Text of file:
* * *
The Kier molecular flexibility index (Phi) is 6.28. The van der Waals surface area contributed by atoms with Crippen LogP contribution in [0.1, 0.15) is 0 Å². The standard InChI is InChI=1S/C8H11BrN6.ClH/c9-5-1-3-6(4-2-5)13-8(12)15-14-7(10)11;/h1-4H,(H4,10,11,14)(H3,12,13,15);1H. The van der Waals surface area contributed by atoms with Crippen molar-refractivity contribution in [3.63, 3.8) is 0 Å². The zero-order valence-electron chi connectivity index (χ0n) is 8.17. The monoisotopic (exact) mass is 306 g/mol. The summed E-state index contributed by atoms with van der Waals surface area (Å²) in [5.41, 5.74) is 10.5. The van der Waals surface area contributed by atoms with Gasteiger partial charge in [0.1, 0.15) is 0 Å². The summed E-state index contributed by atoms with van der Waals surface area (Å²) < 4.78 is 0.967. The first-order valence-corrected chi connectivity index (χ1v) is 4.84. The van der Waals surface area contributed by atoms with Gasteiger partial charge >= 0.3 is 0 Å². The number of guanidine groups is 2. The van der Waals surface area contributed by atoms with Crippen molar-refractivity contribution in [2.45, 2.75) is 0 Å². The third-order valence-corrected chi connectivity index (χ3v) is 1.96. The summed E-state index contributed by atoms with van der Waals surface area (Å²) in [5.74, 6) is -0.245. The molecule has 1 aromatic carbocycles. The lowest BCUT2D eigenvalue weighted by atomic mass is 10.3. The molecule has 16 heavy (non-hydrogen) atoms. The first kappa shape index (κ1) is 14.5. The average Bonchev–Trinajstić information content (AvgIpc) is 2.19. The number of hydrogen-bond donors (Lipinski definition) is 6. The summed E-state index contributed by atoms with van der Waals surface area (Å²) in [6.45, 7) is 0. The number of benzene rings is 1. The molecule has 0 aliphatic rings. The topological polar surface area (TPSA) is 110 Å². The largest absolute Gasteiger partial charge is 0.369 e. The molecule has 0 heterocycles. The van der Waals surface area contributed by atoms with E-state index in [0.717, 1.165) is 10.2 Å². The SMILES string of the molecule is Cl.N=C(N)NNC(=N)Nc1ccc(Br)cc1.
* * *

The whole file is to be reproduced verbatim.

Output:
The Kier molecular flexibility index (Phi) is 6.28. The van der Waals surface area contributed by atoms with Crippen LogP contribution in [0.1, 0.15) is 0 Å². The standard InChI is InChI=1S/C8H11BrN6.ClH/c9-5-1-3-6(4-2-5)13-8(12)15-14-7(10)11;/h1-4H,(H4,10,11,14)(H3,12,13,15);1H. The van der Waals surface area contributed by atoms with Crippen molar-refractivity contribution in [3.63, 3.8) is 0 Å². The zero-order valence-electron chi connectivity index (χ0n) is 8.17. The monoisotopic (exact) mass is 306 g/mol. The summed E-state index contributed by atoms with van der Waals surface area (Å²) in [5.41, 5.74) is 10.5. The van der Waals surface area contributed by atoms with Gasteiger partial charge in [0.1, 0.15) is 0 Å². The summed E-state index contributed by atoms with van der Waals surface area (Å²) < 4.78 is 0.967. The first-order valence-corrected chi connectivity index (χ1v) is 4.84. The van der Waals surface area contributed by atoms with Gasteiger partial charge >= 0.3 is 0 Å². The number of guanidine groups is 2. The van der Waals surface area contributed by atoms with Crippen molar-refractivity contribution in [2.45, 2.75) is 0 Å². The third-order valence-corrected chi connectivity index (χ3v) is 1.96. The summed E-state index contributed by atoms with van der Waals surface area (Å²) in [5.74, 6) is -0.245. The molecule has 1 aromatic carbocycles. The lowest BCUT2D eigenvalue weighted by atomic mass is 10.3. The molecule has 16 heavy (non-hydrogen) atoms. The first kappa shape index (κ1) is 14.5. The average Bonchev–Trinajstić information content (AvgIpc) is 2.19. The number of hydrogen-bond donors (Lipinski definition) is 6. The summed E-state index contributed by atoms with van der Waals surface area (Å²) in [6.45, 7) is 0. The number of benzene rings is 1. The molecule has 0 aliphatic rings. The topological polar surface area (TPSA) is 110 Å². The largest absolute Gasteiger partial charge is 0.369 e. The molecule has 0 heterocycles. The van der Waals surface area contributed by atoms with E-state index in [0.717, 1.165) is 10.2 Å². The SMILES string of the molecule is Cl.N=C(N)NNC(=N)Nc1ccc(Br)cc1.